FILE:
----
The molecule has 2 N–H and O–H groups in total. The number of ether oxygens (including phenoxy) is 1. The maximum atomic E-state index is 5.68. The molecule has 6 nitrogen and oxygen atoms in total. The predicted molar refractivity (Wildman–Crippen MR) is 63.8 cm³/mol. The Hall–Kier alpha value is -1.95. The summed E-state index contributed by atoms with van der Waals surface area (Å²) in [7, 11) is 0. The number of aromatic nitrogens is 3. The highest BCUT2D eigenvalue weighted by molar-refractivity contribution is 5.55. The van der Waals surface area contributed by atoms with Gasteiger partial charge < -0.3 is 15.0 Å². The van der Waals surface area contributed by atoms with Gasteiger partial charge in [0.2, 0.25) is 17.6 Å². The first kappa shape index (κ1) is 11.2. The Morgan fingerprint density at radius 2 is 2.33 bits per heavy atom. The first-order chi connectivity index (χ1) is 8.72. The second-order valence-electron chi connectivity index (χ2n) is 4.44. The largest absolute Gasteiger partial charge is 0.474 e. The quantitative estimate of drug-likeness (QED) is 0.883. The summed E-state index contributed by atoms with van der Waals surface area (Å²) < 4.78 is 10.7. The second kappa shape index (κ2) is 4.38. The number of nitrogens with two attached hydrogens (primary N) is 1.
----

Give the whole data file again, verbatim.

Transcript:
The molecule has 2 N–H and O–H groups in total. The number of ether oxygens (including phenoxy) is 1. The maximum atomic E-state index is 5.68. The molecule has 6 nitrogen and oxygen atoms in total. The predicted molar refractivity (Wildman–Crippen MR) is 63.8 cm³/mol. The Hall–Kier alpha value is -1.95. The summed E-state index contributed by atoms with van der Waals surface area (Å²) in [7, 11) is 0. The number of aromatic nitrogens is 3. The highest BCUT2D eigenvalue weighted by molar-refractivity contribution is 5.55. The van der Waals surface area contributed by atoms with Gasteiger partial charge < -0.3 is 15.0 Å². The van der Waals surface area contributed by atoms with Gasteiger partial charge in [0.2, 0.25) is 17.6 Å². The first kappa shape index (κ1) is 11.2. The Morgan fingerprint density at radius 2 is 2.33 bits per heavy atom. The first-order chi connectivity index (χ1) is 8.72. The second-order valence-electron chi connectivity index (χ2n) is 4.44. The largest absolute Gasteiger partial charge is 0.474 e. The quantitative estimate of drug-likeness (QED) is 0.883. The summed E-state index contributed by atoms with van der Waals surface area (Å²) < 4.78 is 10.7. The second kappa shape index (κ2) is 4.38. The number of nitrogens with two attached hydrogens (primary N) is 1.